Petaluma Profile: Thelma Crumrin turns 101-years-old

The "Follow This Story" feature will notify you when any articles related to this story are posted.

When you follow a story, the next time a related article is published — it could be days, weeks or months — you'll receive an email informing you of the update.

If you no longer want to follow a story, click the "Unfollow" link on that story. There's also an "Unfollow" link in every email notification we send you.

This tool is available only to subscribers; please make sure you're logged in if you want to follow a story.

Please note: This feature is available only to subscribers; make sure you're logged in if you want to follow a story.


Offering a big smile and a firm handshake, Thelma Crumrin opens our conversation with a classic story.

“One-hundre-one years ago, I was so small when I was born, my grandfather said, ‘She looks like a little mouse.’ So they bundled me up in a chest of drawers until I grew up a bit. My sister, Jane, arrived a couple years after, and she was so tiny, they had to warm her up in the oven. When my sister turned three-months-old, my mother died, so Grandma Mann took me to care for, and mother’s mother took Jane. After he married my wonderful stepmother, Daddy moved to Shreveport, Louisiana. It was a great city. My stepmother had a car and was always busy doing something. She belonged to the Home Demonstration Club and even met Mrs. Eleanor Roosevelt.”

Crumrin has been a resident of Springfield Place in Petaluma for about six years. Last month, just before Mardi Gras, she celebrated her 101st birthday, and the party held for her was reportedly a spectacular event.

“I’m big on birthdays, and I guess people know this,” she tells. “I received 208 cards, many with a frog on them. My high school’s mascot was a frog, and I’ve loved them ever since.”

From a lifetime of memories, Crumrin has a few she is especially fond of, and is well practiced at telling people about. Explaining that her first husband’s company transferred him to Memphis, and with her son David, she lived “a pretty good life” in Tennessee.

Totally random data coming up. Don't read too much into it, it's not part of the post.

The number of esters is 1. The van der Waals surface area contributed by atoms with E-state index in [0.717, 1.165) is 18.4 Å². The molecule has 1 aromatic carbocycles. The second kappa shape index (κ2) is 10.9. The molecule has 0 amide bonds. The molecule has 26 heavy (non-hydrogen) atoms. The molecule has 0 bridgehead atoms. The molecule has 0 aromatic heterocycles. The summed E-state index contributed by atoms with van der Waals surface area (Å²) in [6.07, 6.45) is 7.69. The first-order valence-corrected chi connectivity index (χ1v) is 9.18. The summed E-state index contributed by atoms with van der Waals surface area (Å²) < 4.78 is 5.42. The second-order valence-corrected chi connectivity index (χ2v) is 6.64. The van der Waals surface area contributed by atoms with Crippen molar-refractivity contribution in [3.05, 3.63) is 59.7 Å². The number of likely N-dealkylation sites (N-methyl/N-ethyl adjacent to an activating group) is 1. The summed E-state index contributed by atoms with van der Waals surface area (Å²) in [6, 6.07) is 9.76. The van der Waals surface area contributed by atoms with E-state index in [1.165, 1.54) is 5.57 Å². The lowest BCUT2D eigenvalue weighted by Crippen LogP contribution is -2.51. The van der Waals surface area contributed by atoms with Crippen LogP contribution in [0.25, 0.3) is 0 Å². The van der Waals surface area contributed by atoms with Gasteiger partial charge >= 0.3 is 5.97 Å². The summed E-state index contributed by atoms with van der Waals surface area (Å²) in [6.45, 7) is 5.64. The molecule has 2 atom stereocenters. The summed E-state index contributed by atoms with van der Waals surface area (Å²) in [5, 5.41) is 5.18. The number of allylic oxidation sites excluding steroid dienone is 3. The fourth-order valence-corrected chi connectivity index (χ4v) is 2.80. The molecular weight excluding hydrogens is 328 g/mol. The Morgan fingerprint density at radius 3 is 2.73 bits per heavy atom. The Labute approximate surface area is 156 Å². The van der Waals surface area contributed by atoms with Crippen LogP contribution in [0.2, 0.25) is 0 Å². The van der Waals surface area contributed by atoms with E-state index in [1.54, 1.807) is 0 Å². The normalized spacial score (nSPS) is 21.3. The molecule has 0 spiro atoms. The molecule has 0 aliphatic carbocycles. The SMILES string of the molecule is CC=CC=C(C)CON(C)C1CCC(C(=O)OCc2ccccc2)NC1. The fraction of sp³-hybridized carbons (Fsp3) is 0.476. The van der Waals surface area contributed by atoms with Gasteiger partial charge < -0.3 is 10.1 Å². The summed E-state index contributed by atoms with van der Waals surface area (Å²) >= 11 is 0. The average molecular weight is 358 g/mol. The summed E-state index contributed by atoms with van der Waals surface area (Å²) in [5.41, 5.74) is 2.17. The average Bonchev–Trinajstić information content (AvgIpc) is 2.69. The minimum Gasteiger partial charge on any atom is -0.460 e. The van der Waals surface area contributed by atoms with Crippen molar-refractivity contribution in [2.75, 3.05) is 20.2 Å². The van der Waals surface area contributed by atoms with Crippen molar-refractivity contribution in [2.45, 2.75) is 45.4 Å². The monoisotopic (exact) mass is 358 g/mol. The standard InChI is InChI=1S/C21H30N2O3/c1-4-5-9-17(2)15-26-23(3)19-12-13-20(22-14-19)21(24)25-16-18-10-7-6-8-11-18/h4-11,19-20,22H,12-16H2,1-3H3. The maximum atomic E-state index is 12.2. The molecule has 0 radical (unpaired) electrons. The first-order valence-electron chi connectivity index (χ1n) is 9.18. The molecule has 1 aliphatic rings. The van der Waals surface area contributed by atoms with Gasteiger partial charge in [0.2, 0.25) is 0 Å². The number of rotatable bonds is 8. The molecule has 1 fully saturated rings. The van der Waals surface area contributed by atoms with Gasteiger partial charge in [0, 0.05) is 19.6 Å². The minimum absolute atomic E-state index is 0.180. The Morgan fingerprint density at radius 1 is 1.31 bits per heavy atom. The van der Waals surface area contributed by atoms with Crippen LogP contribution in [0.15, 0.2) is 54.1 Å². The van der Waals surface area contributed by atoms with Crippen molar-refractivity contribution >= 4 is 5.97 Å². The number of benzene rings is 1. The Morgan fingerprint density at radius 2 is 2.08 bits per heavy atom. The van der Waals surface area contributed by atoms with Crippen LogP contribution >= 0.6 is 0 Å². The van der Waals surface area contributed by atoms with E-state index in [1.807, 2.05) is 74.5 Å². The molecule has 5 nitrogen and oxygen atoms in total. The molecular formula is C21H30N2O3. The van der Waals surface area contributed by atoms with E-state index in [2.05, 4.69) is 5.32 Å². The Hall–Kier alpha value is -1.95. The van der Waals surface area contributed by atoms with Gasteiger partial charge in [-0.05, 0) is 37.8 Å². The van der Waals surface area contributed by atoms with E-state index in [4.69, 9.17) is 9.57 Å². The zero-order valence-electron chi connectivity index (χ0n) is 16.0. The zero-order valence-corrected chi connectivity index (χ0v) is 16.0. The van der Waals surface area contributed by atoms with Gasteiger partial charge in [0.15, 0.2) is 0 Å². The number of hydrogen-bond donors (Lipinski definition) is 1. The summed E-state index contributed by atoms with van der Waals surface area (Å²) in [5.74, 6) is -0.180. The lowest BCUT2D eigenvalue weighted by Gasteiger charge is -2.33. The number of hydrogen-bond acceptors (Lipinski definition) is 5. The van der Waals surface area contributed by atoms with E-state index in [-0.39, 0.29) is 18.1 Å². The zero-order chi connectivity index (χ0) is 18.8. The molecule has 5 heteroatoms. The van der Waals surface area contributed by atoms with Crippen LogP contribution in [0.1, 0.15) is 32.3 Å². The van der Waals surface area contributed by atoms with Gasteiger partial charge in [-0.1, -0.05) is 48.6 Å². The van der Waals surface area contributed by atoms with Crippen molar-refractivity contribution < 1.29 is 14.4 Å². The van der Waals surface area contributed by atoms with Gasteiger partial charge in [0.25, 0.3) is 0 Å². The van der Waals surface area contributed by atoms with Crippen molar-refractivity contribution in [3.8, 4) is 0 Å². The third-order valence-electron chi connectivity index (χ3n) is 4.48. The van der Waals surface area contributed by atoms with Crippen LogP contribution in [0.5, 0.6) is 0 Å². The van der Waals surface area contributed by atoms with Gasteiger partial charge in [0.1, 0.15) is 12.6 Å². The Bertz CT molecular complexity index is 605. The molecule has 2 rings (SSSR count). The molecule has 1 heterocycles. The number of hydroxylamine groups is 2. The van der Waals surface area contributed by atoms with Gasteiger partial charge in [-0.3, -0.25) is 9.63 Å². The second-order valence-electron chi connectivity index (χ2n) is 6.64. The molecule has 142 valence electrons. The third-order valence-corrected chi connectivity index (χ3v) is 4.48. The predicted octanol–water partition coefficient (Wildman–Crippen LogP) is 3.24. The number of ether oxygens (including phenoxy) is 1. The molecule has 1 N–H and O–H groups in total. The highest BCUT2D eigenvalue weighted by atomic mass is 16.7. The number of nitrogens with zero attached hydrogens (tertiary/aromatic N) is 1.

“I met and married Paul Crumrin in 1958, and a few years later I was working as the secretary for a cattle company in a little town called Whitehaven,” Crumrin recalls, going on to describe a day when, by chance, she encountered the legendary disc jockey George Klein, and an even more legendary friend.

“One lunchtime, the cutest guy in a white polo shirt drove up beside me in his brand-new Thunderbird,” she says. “‘I’m here to buy a bull and I need to see Mr. Mercer,’ he said. I directed him to the office, which was only as far away as from here to the front desk. Then George Klein opened the side door, I scooted inside, and Elvis Presley gave me a ride. That was a good day. A very good day.”

Another good day, she says, was the time she went to the Masters Golf Tournament in Augusta.

“I was an avid golfer, and was working as a telephone service rep for the Social Security Administration,” she says. “One day I got a call from a man and we ended up talking about golf. I was real nice to him, just like I was to everybody. He asked me, ‘Have you ever been to the Masters? I’m sending you two tickets.’ So I invited my golfing friend Betty Norworth — who worked for the FBI — to join me. I had a friend who worked for Holiday Inn (headquartered in Memphis), and he arranged a place to stay in Augusta. So we were there when Raymond Floyd won. I’m very fond of Raymond Floyd.”

Crumrin explains that she relocated to Petaluma in July, 2013, to be closer to her son David.

“David and his family already lived here,” she says, “and he said to me ‘Mother, you need to live in Petaluma.’ So he found this assisted living apartment in Springfield Place. I’m a bit of a pack rat, and it took some careful planning to move me in. I’m very sentimental and love to live in the past, so I’m taking my time to go through boxes and weed-out some stuff.”

Crumrin says she’s trying to put here treasured things in the hands of people who will appreciate them.

“I recently went through my high school album and found a baby’s birth announcement, so I got the address and mailed it to the now grown-up baby,’ she says. “People always ask me to tell something about me, and I share my good memories. I love to talk about my childhood, but all the old friends are gone. My sister died December 13, 2016, and I miss her terribly.”

Summing up our conversation, she concludes by sharing a bit of personal wisdom.

“All I want out of life is good health and happiness for everybody,” she says. “I sit on the side of the bed every morning and thank God that I can walk and take care of myself. You have to be thankful for what you’ve got and make the most of every day.”

For Crumrin, making the most of a day includes keeping things tidy, planning and organizing every detail.

“I like to have things be organized,” Crumrin smiles. “I’ve even picked out my epitaph — ‘I never sought wealth or fame, I just want you to smile when you hear my name.’ ”

Show Comment

Our Network

Santa Rosa Press Democrat
Sonoma Index-Tribune
North Bay Business Journal
Sonoma Magazine
Bite Club Eats
La Prensa Sonoma
Emerald Report
Spirited Magazine